Basque–Icelandic pidgin

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Basque–Icelandic pidgin
Region Iceland, Atlantic
Era 17th century
Basque-based pidgin
Language codes
ISO 639-3 None (mis)
Glottolog icel1248  (Icelandic–Basque Pidgin)[1]
basq1251  (Basque Nautical Pidgin)[2]
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Westfjords, the Icelandic region that produced the manuscript containing the Basque–Icelandic pidgin

The Basque–Icelandic pidgin was a pidgin spoken in Iceland in the 17th century. It is preserved in Icelandic manuscripts from the same and the following century. The pidgin consisted of Basque, Germanic and Romance words. It might have developed in Westfjords, where the manuscripts were written, but since it had influences from many other European languages, it is more likely that it was created elsewhere and brought to Iceland by Basque sailors.[3]

In the manuscript AM 987 4to, kept at the Árni Magnússon Institute for Icelandic Studies in Reykjavík, there are two Basque-Icelandic glossaries called Vocabula Gallica ('French words') and Vocabula Biscaica ('Biscayan words'). Towards the end of Vocabula Biscaica, which contains a total of 278 words and short sentences, there are a few phrases where the Basque entries are mixed with words from Dutch, English, French, German and Spanish. The Basque–Icelandic pidgin is thereby not a mixture between Basque and Icelandic, but between Basque and other languages. It was named from the fact that it was written down in Iceland and translated into Icelandic.[4]

Pidgin entries in Vocabula Biscaica[edit]

Word number Basque glossary Modern Basque Icelandic glossary English translation
193 & 225 presenta for mi Emadazu giefdu mier Give me
196 bocata for mi attora Garbitu iezadazu atorra þvodu fyrer mig skyrtu Wash a shirt for me
209 fenicha for ju Izorra hadi! liggia þig Fuck you![5]
216 presenta for mi locaria Emazkidazu lokarriak giefdu mier socka bond Give me garters
217 ser ju presenta for mi Zer emango didazu? hvad gefur þu mier What do you give me?
218 for mi presenta for ju biskusa eta sagarduna Bizkotxa eta sagardoa emango dizkizut Eg skal gefa þier braudkoku og Syrdryck I will give you a biscuit and a sour drink
219 trucka cammisola Jertse bat erosi kaufftu peisu Buy a sweater
220 sumbatt galsardia for Zenbat galtzerditarako? fyrer hvad marga socka For how many socks?
223 Cavinit trucka for mi Ez dut ezer erosiko eckert kaupe eg I buy nothing
224 Christ Maria presenta for mi Balia, for mi, presenta for ju bustana Kristok eta Mariak balea ematen badidate, buztana emango dizut gefe Christur og Maria mier hval, skal jeg gefa þier spordenn If Christ and Mary give me a whale, I will give you the tail
226 for ju mala gissuna Gizon gaiztoa zara þu ert vondur madur You are an evil man
227 presenta for mi berrua usnia eta berria bura Emadazu esne beroa eta gurin berria gefdu mier heita miölk og nyt smior Give me hot milk and new butter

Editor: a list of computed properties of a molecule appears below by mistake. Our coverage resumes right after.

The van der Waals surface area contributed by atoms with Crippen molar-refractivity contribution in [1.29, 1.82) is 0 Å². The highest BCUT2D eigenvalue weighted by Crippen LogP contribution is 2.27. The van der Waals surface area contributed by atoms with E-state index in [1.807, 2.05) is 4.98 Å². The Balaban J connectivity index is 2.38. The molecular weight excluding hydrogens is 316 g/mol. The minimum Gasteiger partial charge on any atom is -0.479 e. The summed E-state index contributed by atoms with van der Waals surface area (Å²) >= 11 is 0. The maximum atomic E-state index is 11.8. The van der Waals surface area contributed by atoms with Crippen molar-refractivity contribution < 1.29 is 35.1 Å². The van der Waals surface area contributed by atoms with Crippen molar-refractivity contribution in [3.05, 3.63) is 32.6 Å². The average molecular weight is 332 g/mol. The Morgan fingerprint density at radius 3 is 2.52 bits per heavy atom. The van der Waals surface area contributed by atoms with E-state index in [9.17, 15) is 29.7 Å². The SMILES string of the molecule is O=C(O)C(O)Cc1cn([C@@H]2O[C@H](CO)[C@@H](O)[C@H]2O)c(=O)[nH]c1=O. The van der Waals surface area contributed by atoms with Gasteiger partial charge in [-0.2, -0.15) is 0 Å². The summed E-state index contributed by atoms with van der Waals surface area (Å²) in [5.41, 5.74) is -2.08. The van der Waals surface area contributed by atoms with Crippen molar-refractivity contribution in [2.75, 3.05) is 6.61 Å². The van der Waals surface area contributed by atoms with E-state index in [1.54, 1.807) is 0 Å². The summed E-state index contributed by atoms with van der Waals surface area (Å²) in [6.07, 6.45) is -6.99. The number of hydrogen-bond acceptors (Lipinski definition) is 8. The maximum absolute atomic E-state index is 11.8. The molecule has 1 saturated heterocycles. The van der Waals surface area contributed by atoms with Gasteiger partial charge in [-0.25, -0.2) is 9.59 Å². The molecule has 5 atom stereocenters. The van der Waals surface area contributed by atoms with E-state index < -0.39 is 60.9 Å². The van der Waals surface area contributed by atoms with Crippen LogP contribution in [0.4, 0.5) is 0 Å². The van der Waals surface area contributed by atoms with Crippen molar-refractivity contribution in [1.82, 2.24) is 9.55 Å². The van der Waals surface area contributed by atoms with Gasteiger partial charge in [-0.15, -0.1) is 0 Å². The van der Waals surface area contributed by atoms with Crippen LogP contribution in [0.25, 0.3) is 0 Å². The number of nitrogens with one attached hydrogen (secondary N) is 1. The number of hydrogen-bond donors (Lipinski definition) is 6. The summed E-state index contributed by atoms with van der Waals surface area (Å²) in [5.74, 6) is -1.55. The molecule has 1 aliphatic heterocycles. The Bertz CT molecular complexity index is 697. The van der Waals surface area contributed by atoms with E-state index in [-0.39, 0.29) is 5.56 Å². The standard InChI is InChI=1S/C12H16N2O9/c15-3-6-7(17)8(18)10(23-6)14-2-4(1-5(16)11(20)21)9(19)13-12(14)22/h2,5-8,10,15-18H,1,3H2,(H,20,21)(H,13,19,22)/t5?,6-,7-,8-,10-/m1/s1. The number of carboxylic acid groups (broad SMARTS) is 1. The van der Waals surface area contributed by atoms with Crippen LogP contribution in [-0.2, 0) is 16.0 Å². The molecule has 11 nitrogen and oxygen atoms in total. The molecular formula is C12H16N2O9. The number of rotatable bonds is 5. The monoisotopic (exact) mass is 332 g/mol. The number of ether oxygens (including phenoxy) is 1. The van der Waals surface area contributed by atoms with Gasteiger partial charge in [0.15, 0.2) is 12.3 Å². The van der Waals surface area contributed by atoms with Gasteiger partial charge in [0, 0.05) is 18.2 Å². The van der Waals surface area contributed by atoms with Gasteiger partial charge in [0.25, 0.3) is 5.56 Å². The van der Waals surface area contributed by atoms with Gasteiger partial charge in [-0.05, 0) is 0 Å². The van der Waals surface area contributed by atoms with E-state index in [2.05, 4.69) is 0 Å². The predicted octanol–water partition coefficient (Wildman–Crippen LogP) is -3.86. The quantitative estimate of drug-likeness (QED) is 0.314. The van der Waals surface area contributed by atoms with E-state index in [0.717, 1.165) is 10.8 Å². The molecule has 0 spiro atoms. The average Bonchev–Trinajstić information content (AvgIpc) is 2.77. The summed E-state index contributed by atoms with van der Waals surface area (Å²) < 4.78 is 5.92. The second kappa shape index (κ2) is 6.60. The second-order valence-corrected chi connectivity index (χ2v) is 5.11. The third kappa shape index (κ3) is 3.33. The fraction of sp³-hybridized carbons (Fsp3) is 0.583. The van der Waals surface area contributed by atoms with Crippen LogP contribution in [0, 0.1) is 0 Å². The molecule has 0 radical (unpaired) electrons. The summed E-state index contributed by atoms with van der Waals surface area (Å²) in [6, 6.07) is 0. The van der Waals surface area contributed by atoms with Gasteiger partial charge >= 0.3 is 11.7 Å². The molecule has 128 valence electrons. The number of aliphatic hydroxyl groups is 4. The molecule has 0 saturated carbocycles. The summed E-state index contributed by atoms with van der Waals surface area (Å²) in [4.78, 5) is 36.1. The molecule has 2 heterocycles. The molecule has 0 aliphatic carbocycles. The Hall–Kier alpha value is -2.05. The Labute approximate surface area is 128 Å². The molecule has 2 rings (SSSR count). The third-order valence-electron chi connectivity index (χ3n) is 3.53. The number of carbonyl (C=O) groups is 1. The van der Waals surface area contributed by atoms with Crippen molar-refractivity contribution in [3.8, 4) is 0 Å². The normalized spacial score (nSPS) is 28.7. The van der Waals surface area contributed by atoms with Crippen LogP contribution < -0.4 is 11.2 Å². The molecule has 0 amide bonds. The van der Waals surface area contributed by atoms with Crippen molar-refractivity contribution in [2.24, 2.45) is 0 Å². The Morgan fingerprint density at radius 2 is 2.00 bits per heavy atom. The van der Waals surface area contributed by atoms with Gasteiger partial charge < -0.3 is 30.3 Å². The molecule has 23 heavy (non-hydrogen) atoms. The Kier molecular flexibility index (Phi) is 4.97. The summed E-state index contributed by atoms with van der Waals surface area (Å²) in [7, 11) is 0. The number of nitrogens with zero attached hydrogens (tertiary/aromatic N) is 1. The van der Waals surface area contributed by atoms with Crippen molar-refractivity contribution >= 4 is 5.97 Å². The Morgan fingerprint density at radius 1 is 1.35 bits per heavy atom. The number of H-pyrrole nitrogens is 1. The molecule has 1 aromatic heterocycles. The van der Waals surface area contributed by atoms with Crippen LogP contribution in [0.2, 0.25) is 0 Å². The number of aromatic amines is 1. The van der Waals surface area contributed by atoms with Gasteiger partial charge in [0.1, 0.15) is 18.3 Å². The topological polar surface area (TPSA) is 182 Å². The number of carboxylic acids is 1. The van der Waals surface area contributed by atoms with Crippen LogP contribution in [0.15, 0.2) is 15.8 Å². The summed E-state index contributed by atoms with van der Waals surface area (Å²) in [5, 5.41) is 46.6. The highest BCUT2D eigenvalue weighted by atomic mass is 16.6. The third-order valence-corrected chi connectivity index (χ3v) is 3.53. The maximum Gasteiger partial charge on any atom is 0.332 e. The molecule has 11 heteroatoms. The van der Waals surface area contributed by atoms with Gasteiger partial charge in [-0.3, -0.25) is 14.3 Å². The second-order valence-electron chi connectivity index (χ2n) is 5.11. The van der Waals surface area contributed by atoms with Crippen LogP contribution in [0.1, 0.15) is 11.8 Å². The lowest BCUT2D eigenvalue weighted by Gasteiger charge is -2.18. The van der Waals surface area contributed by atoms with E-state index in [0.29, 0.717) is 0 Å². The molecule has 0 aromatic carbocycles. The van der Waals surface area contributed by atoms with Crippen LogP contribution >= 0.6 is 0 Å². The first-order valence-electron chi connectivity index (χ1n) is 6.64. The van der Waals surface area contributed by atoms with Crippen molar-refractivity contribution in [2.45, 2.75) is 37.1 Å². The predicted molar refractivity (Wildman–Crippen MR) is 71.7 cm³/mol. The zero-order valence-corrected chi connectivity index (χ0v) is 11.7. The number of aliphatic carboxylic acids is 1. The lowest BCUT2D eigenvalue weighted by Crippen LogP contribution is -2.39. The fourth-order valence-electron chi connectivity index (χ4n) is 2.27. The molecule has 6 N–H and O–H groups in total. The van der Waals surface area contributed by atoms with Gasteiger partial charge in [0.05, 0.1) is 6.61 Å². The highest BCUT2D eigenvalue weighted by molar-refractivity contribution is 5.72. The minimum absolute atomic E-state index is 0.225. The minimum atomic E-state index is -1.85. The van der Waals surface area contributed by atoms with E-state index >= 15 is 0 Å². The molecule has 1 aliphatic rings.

228 ser travala for ju Zertan egiten duzu lan? hvad giorer þu What do you do?
It was for fishing that the Basques sailed to Iceland. Whaling was, for a long period of time, an important industry in the Basque Country, which is illustrated by the shield of the village of Getaria in Lapurdi
Also, the shield of Ondarroa in Bizkaia shows the importance of whaling in the Basque costal communities

The word numbers are the same as in AM 987 4to. The manuscript's Basque and Icelandic phrases are from Deen (1937:102-105). The modern Basque entries are from Basque Wikipedia and French Wikipedia. The English translations are based on the Icelandic text, which differs in some places from the Basque equivalents in the glossaries. For example sagarduna 'cider' is not synonymous with Syrdryck 'sour drink'.

Words of Basque origin[edit]

  • atorra, atorra 'shirt'
  • balia, balea 'baleen whale'
  • berria, berria 'new'
  • berrua, beroa 'warm'
  • biskusa, (Lapurdian) loan word bizkoxa 'biscuit', nowadays meaning gâteau Basque (cf. Spanish bizcocho, ultimately from Old French bescuit)
  • bocata[6]
  • bustana, buztana 'tail'
  • eta, eta 'and'
  • galsardia, galtzerdia 'the sock'
  • gissuna, gizona 'the man'
  • locaria, lokarria 'the tie/lace(s)'
  • sagarduna, sagardoa 'the cider'
  • ser, zer 'what'
  • sumbatt, zenbat 'how many'
  • travala, old Basque trabaillatu, related to French travailler and Spanish trabajar 'to work'
  • usnia, esnea 'the milk'
  • bura, 'butter', from Basque Lapurdian loan word burra[7] (cf. French beurre, Italian burro and Occitan burre)

Words of Germanic origin[edit]

  • cavinit, old Dutch equivalent of modern German gar nichts 'nothing at all'[8] or Low German kein bit niet 'not a bit'[9]
  • for in the sentence sumbatt galsardia for could be derived from many different Germanic languages[10]
  • for mi, English 'for me' (used both as subject and object; 'I' and 'me')
  • for ju, English 'for you' (used both as subject and object)

Words of Romance origin[edit]

  • cammisola, Spanish camisola 'shirt'
  • fenicha, Spanish fornicar 'to fornicate'
  • mala, French or Spanish mal 'bad' or 'evil'
  • trucka, Spanish trocar 'to exchange'[11]